Ah Machine Head. Robb Flynn and co have been on quite the journey over the last ten years, ever since releasing their magnum opus of The Blackening. Their most recent album Bloodstone & Diamonds contained some great songs but couldn’t quite escape the feeling that what was a good album should have been a great album if the band had been able to self-edit a bit more and make the album a bit shorter. Having teased parts of their new album Catharsis over the last couple of months, it was going to be very interesting to see what path they had taken with their new record.
Catharsis comes ripping out of the blocks with the opening Violate. From Robb Flynn’s cry of “Ooooh Fuck The World!” to the riffs peppered throughout to Flynn’s rapid and aggressive vocals, this is Machine Head at their best. It may not be quite the epic-length album opener of records past, but as an example of a shorter, leaner Machine Head song, it’s everything one would want from them. The two singles, the album’s title track and Beyond The Pale continue the strong opening to Catharsis with the former’s breakdown and solo noteworthy enough to overlook a slightly weak chorus. Meanwhile, Beyond The Pale has an almost nu-metal-esque stomp running throughout and evokes memories of songs like Bulldozer and others from the much (unfairly) maligned Supercharger era.
After a strong start, it is at this point that history repeats itself from previous album Bloodstone and Diamonds and things begin to go south. Songs like California Bleeding and the clap happy Kaleidoscope are “Machine Head does thrash by numbers”, perfectly acceptable songs but ones that wouldn’t get near a top 40 of songs written by the band across their back catalogue. They are positively stunning however in comparison to Triple Beam, which is a definite candidate for one of Machine Head’s worst songs from a lyrical perspective.
Much has been written elsewhere already about the controversial “Bastards” and some of the language used within. It was always going to stir up controversy, but it genuinely seems to have been done with good intentions at heart. That aside, the song is the most interesting thing on the album, going from Dropkick Murphy’s style folk-punk to fully raging more traditional Machine Head in the space of about three minutes. It will be a live experience for sure if the band decide to include it in their setlist on upcoming tours.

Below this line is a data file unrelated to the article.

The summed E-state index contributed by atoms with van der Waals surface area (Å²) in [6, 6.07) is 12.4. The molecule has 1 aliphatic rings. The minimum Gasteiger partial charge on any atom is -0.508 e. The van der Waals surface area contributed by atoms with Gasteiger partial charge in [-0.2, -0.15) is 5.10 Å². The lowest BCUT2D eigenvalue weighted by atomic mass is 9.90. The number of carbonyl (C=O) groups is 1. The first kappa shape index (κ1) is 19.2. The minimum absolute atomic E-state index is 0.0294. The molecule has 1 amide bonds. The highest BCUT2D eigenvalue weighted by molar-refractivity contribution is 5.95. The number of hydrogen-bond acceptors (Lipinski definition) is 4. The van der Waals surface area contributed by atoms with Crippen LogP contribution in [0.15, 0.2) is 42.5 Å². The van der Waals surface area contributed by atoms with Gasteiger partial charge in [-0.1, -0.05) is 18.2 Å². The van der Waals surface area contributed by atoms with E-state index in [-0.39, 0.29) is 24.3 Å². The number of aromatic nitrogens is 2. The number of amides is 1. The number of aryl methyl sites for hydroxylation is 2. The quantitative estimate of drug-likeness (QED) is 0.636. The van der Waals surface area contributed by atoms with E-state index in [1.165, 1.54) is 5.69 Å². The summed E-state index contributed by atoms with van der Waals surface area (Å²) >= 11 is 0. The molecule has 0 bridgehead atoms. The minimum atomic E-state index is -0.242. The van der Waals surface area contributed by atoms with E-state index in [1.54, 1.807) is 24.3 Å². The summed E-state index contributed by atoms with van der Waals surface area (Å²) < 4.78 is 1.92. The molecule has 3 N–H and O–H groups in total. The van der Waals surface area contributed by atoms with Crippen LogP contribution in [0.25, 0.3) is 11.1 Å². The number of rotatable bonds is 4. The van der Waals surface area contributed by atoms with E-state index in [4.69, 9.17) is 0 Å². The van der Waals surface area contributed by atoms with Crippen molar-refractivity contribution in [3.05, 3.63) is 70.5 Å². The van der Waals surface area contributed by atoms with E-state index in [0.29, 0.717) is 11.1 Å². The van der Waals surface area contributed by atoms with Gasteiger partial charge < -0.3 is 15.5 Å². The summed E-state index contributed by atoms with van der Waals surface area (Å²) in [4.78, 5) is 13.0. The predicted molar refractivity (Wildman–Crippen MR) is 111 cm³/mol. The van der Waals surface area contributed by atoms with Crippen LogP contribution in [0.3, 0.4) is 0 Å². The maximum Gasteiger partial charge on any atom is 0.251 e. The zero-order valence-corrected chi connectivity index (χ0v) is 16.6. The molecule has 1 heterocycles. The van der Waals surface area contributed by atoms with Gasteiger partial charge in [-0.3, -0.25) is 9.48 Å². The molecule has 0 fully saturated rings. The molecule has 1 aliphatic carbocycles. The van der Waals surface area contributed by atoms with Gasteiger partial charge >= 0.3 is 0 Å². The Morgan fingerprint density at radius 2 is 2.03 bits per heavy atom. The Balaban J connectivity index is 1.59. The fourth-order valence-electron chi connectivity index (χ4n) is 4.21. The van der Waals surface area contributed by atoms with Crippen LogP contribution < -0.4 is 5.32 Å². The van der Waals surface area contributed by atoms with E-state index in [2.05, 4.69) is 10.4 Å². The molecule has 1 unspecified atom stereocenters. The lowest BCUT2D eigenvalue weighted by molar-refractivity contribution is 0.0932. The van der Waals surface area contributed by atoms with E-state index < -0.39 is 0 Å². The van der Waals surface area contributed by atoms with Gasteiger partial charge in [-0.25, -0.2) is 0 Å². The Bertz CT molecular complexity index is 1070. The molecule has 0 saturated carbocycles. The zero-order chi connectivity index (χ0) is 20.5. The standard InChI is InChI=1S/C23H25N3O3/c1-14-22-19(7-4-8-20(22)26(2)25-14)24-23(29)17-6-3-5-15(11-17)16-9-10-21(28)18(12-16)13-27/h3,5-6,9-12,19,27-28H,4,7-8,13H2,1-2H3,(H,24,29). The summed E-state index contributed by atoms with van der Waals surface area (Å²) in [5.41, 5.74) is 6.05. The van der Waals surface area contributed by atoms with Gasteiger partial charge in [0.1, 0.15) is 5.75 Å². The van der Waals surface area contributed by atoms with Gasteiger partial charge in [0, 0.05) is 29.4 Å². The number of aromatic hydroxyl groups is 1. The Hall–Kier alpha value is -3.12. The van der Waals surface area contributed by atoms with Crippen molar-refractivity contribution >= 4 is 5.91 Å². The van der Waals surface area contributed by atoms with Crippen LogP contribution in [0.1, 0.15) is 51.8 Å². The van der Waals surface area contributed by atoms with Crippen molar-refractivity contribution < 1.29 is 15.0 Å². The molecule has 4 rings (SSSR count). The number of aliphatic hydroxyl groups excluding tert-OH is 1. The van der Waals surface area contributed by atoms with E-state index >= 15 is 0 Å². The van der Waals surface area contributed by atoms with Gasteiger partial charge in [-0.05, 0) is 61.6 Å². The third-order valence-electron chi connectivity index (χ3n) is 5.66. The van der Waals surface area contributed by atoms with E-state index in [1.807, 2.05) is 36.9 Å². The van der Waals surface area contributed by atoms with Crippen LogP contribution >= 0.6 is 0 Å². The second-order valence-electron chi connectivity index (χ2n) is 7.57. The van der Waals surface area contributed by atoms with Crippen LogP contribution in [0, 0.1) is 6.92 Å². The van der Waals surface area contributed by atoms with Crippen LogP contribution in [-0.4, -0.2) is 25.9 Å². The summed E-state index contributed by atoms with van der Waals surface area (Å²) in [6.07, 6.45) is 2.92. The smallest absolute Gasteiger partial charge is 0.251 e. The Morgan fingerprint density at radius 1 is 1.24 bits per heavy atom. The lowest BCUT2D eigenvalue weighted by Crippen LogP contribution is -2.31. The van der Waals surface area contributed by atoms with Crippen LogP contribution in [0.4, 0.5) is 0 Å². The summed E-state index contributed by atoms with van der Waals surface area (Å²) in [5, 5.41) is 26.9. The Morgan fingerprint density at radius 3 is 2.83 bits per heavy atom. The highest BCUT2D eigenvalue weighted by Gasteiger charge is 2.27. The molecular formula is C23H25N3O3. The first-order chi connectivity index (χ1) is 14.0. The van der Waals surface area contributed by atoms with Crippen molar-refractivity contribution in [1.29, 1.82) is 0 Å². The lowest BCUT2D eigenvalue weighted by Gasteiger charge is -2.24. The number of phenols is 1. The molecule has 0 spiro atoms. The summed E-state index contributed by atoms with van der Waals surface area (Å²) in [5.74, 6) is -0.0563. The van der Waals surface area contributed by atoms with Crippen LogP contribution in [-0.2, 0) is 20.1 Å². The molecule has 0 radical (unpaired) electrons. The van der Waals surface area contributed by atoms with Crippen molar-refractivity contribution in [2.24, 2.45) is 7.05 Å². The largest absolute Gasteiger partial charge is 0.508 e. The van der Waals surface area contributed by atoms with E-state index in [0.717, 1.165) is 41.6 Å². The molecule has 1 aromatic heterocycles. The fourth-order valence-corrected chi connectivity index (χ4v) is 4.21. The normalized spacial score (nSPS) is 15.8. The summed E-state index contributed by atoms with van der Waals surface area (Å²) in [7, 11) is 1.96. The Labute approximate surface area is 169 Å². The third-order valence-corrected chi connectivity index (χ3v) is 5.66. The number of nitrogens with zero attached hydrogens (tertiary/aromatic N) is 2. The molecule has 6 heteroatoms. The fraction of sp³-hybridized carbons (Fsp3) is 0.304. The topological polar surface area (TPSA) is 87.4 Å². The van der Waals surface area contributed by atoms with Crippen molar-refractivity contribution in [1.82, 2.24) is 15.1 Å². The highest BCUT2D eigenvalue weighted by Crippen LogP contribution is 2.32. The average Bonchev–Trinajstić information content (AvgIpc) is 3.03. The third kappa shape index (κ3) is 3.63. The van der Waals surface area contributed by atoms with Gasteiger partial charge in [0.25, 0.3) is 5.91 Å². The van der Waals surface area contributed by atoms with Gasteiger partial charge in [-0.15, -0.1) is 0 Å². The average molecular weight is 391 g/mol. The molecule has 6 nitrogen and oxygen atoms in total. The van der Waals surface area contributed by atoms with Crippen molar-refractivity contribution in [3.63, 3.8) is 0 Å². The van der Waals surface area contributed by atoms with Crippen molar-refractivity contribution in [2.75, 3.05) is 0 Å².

Beyond Bastards, the album threatens to veer fully off course until Behind The Mask, an acoustic tale with a repeating refrain that evokes memories of areas of suspense from video games of years gone by. Robb’s vocals in this song begin in a deliberately understated fashion, and all the better for it, before displaying the power of his range in the final third of the track. Like Bastards, it is something a bit different from Machine Head and it is good to see them trying new things.
The last few tracks of the album are largely forgettable, with Heavy Lies The Crown in particular getting nowhere near the standard of past Machine Head epic length songs. Razorblade Smile, the tribute to Lemmy Kilmister is both great and disappointing at the same time, combining some great riff work with lyrics that are again far from Machine Head’s best. The album closing Eulogy is reminiscent of Sail Into The Black from Bloodstone and Diamonds in it’s approach, and like its counterpart, it is a slightly unfulfilling listen, ending the album on something of a flat note.
Catharsis overall is quite an unfocused album, having evolved that way quite organically judging by recent interviews Robb has given. This is both a benefit and a hindrance, as the attempts to try new things or new approaches to songs (Bastards, Behind The Mask) are largely successful. On the negative side, the seeming lack of focus has led to the creation of an album which is at least five tracks too long and of hugely varying quality like its predecessor. There’s certainly worthwhile listening here, but given what Machine Head are capable of at their best, it’s hard not to be a little disappointed.
Catharsis is released tomorrow, 26th January 2018, through Nuclear Blast Entertainment.